Yet pundits and reporters rarely, if ever, pushed Trump on his outlandish campaign pledges. This was partly due to striving to seem “balanced” by not directly attacking him, yet the media also wanted and needed a close race, as they do every cycle. So Trump made wild claims that he would replace the Affordable Care Act with “something fantastic,” but never explained what that was. He also vowed to eliminate the deficit, promised that Mexico would pay for our border security, and declared that he would create 25 million new jobs, all while never having to explain why or how. Follow-up questions to the constant lies being told were sparse and unsuccessful, such as failed pushback on Trump’s ridiculous claims that Ted Cruz stole the Iowa caucus. The failure to challenge Trump’s claims in Iowa, and later about the 2016 popular vote, helped set up the stage for the Big Lie and the violent insurrection attempt that followed after Trump lost to Biden in 2020.
The media has a real role to play when dealing with elections. One would hope that media outlets would rethink their current strategy after the Trump disaster, but one would be wrong.
Ahead of California Republicans’ failed gubernatorial recall attempt, local newspapers ran headlines like “Shock poll shows Gavin Newsom losing recall vote by double digits.” SurveyUSA even apologized in a memorandum addendum for the way they worded a question, which may have overinflated the positive numbers for the recall. In reality, Newsom easily won the recall vote against the Trumpian candidate in the deep blue state.
Two other blue states, New Jersey and Virginia always have off-year elections. Both currently have Democratic trifectas. Fairly or not, these off-year contests are usually considered harbingers of the upcoming midterm cycle, so this year, the media has declared that Virginia has a good chance to lose both the governorship and control of the House of Delegates. Meanwhile, New Jersey has essentially been ignored until recently, since the Republicans have virtually no chance of picking up any seats.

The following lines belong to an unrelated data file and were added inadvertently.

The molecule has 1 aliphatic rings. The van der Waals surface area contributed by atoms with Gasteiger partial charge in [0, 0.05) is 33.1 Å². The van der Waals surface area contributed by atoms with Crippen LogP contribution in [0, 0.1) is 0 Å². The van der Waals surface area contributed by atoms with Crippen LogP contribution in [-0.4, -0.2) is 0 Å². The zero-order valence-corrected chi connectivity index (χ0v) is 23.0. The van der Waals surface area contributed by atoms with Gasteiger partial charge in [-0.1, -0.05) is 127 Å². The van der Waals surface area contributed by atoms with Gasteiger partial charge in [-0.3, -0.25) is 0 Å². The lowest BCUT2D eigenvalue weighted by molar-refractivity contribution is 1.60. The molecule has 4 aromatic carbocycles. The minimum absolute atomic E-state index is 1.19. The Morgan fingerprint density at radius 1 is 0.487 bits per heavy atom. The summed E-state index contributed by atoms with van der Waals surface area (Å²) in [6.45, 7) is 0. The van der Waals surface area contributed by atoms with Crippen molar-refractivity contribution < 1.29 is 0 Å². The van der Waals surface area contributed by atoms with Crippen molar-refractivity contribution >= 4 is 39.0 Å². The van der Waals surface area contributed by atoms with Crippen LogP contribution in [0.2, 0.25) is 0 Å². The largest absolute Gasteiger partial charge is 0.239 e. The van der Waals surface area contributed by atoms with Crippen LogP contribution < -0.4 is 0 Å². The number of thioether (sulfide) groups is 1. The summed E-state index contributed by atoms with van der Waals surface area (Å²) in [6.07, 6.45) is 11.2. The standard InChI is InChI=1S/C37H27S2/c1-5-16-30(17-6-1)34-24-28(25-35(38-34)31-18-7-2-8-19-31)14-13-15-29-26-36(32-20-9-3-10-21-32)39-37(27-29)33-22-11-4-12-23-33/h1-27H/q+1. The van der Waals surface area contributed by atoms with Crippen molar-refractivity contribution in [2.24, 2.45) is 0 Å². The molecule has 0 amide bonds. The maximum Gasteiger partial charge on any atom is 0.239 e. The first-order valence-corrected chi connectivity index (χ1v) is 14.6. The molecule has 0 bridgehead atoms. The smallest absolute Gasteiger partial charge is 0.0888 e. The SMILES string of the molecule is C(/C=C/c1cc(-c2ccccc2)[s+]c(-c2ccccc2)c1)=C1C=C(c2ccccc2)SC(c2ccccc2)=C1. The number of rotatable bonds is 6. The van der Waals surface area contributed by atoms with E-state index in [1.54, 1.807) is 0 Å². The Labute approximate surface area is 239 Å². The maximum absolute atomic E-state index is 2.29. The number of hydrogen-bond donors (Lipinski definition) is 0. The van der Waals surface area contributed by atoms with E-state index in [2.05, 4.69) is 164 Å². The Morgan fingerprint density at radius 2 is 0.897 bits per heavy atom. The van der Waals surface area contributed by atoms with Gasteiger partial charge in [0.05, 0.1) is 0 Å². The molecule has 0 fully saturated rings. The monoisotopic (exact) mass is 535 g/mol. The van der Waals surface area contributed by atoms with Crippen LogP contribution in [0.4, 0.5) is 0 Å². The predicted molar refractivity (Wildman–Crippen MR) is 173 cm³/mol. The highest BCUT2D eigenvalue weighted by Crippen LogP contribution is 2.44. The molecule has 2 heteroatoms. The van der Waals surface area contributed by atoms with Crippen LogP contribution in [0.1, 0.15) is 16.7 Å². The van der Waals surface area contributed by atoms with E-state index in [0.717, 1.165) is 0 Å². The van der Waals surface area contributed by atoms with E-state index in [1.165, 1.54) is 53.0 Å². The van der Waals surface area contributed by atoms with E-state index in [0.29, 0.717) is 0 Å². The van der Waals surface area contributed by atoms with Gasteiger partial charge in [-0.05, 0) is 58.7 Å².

The governor’s race in New Jersey is between the incumbent Democrat, Phil Murphy, and Republican Jack Ciattarelli. Polls have shown Murphy with a consistent lead; as of this writing, the latest average of polls has him winning with over six points. Yet even in New Jersey, the media has been doing its best to manufacture a horse race, declaring that the race is underrated and would assuredly “heat up” after the last debate.
It didn’t. The GOP candidate has become a literal joke.
Over in Virginia, it’s the same story, but much worse. The media in Virginia has been pushing a narrative that Democratic districts are in real trouble, all in the hopes of making it true.
The Virginia Mercury blazed a headline claiming that Democrats are playing “defense,” and reported that “observers” say they might lose their majority. The Virginia Star justifies this outlook by mentioning the “tightness” of a district in northern Virginia … that Biden won by over 16 points. That GOP challenger, Nick Clemente, is touted as having a real shot of defeating incumbent Wendy Gooditis in this Loudoun County district, based solely on interviews with Republicans. The Mercury article also mentions the possibility of flipping a district that hasn’t seen a Republican legislator in its 38-year existence.
Not to be outdone, the Richmond Times Dispatch put out a bizarre piece that claims several House of Delegates seats are primed to be flipped red. The focus is on eight legislative districts which are all Democratically-held, and where, again, Biden won by more than 10 points, and District 75, which Biden won by 7%.